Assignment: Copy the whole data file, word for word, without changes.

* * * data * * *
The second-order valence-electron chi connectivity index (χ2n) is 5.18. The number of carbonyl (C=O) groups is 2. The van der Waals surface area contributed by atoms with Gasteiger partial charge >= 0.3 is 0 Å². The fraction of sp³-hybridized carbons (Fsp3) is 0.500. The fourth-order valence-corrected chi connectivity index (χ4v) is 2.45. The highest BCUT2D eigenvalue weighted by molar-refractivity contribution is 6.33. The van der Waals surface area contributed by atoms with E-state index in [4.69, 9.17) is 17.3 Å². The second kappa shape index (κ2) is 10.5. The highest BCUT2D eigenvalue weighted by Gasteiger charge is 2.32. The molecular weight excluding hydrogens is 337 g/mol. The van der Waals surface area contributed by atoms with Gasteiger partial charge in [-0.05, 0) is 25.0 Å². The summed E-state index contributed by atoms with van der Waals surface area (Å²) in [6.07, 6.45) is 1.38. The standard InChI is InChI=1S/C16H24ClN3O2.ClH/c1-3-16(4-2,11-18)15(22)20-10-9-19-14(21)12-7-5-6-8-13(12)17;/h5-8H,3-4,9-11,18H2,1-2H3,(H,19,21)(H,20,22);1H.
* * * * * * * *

The second-order valence-electron chi connectivity index (χ2n) is 5.18. The number of carbonyl (C=O) groups is 2. The van der Waals surface area contributed by atoms with Gasteiger partial charge >= 0.3 is 0 Å². The fraction of sp³-hybridized carbons (Fsp3) is 0.500. The fourth-order valence-corrected chi connectivity index (χ4v) is 2.45. The highest BCUT2D eigenvalue weighted by molar-refractivity contribution is 6.33. The van der Waals surface area contributed by atoms with E-state index in [4.69, 9.17) is 17.3 Å². The second kappa shape index (κ2) is 10.5. The highest BCUT2D eigenvalue weighted by Gasteiger charge is 2.32. The molecular weight excluding hydrogens is 337 g/mol. The van der Waals surface area contributed by atoms with Gasteiger partial charge in [-0.05, 0) is 25.0 Å². The summed E-state index contributed by atoms with van der Waals surface area (Å²) in [6.07, 6.45) is 1.38. The standard InChI is InChI=1S/C16H24ClN3O2.ClH/c1-3-16(4-2,11-18)15(22)20-10-9-19-14(21)12-7-5-6-8-13(12)17;/h5-8H,3-4,9-11,18H2,1-2H3,(H,19,21)(H,20,22);1H.